The 1955 Mercedes-Benz 300 SLR sold for a record 3 143 million

A 1955 Mercedes-Benz 300 SLR “Uhlenhaut Coupé” broke the record for the most expensive car sold at auction. The বি 143 million winning bid surpassed the previous record holder’s price, a 1962 Ferrari 250 GTO that sold for $ 48.4 million in 2018 at Monterey Car Week. The price was more than double the personal sales of another 250 GTOs, which were considered the most expensive, timed. A combination of factors contributed to the acquisition of stratospheric value, including the tragic backstory of the worst racing accident in history.

Despite its name and doors, the car has little to do with the 300 SL gull-wings that stand as one of the brand’s most iconic models. Under the skin, it’s near a Mercedes W196, ending in a line of 1934 Silver Arrow race cars. And one example set an auction record years ago, before being accepted by others, including the aforementioned Ferrari.

Following its success in the opening year, the W196 was converted into a single-seat, open-top 300 SLR to compete in the 1955 World Sportscar Championship. The series included legendary races such as Mill Miglia and Targa Florio, both of which won with motorsport icons such as Mercedes Sterling Moss and Juan Manuel Fangio.

It alone will turn the 300 SLR into a highly coveted collector’s car, but the dark side of its history is impossible to ignore. In 1955 24 Hours of Le Mans, a 300 SLR driven by Frenchman Pierre Leveg crashed violently with another vehicle, pushing it to the grandstand. At the time, the Circuit de la Sarthe lacked the modern safety precautions that modern tracks were made of, and the fans were separated from the tracks without a low dirt wall.

The car rolled to the end for a few meters, breaking through as it sent flying parts through the crowd. Heavy parts such as engine blocks and front suspension reduce viewership. The rear half burst into flames and the fire quickly spread to the lightweight body panel (300 SLR 3.0-liter Sport Leach Rennen or “Sport Light Racing” in German) but highly combustible magnesium alloy. A total of 84 people, including Leveg, were killed when they threw him on the sidewalk. Another 180 were injured.

Incredibly, the race continued, but when Rudolf Wohlenhout, the race’s chief engineer, realized the severity of the disaster, he withdrew the Mercedes from the race. Official results listed Jaguar as the winner, when its manager rejected Wohlenhaut’s request to withdraw altogether. Subsequently, many races were discontinued as tracks around the world were shaken to improve safety. Mercedes will retire from motorsport for more than 30 years. The company did not return to racing until 1989.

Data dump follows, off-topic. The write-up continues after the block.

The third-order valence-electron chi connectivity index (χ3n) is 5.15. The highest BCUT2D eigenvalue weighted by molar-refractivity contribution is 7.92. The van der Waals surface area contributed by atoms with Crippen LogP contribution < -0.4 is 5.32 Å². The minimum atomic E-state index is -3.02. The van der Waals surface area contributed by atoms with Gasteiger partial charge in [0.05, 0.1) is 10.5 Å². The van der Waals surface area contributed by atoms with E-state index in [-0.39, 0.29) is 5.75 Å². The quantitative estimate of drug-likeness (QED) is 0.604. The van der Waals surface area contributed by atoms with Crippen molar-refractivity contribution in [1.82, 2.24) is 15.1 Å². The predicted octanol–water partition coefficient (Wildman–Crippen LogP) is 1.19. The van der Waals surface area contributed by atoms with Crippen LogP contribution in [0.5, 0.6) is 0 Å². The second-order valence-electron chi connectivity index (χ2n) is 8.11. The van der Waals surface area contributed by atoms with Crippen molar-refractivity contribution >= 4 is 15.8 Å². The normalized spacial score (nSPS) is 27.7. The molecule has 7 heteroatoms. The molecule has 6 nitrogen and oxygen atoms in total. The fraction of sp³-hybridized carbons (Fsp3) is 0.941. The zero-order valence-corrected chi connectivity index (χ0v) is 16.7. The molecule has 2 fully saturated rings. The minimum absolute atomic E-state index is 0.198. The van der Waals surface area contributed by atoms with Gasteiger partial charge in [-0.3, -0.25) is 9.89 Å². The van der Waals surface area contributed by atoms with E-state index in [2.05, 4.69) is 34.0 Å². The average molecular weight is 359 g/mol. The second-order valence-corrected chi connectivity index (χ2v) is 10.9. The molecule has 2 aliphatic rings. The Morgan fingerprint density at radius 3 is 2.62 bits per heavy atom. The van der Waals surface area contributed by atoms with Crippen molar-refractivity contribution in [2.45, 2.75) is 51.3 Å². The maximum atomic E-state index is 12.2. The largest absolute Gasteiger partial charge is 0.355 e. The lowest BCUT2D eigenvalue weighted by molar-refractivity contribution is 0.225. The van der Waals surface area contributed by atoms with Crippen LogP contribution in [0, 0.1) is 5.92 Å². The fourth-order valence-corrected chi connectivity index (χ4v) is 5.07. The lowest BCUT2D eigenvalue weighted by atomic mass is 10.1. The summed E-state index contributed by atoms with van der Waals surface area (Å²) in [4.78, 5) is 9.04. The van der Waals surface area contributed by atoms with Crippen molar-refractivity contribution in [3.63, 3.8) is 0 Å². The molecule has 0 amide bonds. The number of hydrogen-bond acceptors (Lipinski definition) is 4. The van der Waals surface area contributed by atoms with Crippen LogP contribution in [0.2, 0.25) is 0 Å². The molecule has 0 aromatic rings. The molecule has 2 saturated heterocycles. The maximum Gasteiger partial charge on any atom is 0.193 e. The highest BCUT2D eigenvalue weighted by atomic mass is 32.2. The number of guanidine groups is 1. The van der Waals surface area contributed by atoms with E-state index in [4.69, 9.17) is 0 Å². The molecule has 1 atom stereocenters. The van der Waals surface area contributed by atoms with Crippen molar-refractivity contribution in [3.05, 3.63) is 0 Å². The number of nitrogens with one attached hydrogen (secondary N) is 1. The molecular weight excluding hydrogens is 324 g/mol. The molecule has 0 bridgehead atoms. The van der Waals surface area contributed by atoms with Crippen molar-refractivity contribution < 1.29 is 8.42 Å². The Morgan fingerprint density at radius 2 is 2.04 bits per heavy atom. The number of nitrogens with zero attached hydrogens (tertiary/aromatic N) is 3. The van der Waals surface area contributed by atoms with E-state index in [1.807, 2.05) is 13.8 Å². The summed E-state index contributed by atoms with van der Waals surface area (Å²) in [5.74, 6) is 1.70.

According to RM Sotheby’s, which facilitated the auction, Uhlenhaut planned to build the 300 SLR on a fixed-roof coupe for racing cars in Panamericana (which was canceled due to the Le Mans accident). Only two examples were created. None were sold to the public.

So far. At a private auction at the Mercedes Museum in Stuttgart on May 5, the ownership of the second of the two Uhlenhaut Coupés changed hands. The bidders come from a short list of collectors who have been selected by Mercedes. Mercedes says it has decided to part with Prototype to establish the Mercedes-Benz Fund. The program will provide worldwide scholarships to students studying environmental sciences.

Through the “Mercedes-Benz Fund” we want to encourage a new generation to follow in Rudolf Woolenhout’s innovative footsteps and develop amazing new technologies, especially those that support the important goal of decarbonization and resource conservation, “said Ola, CEO of Mercedes-Benz Group. .

The record-setting price was really the result of a perfect storm. Not only did you have the car, a beautiful and technologically advanced masterpiece that was originally a road-going race car with several championships under its belt, but it was historically significant and operated by the best drivers in history. It also had the rarity, tragedy and exclusivity of being in a new automaker’s collection, as well as supporting a good cause. The resulting value is a record that will probably stand for a very long time.

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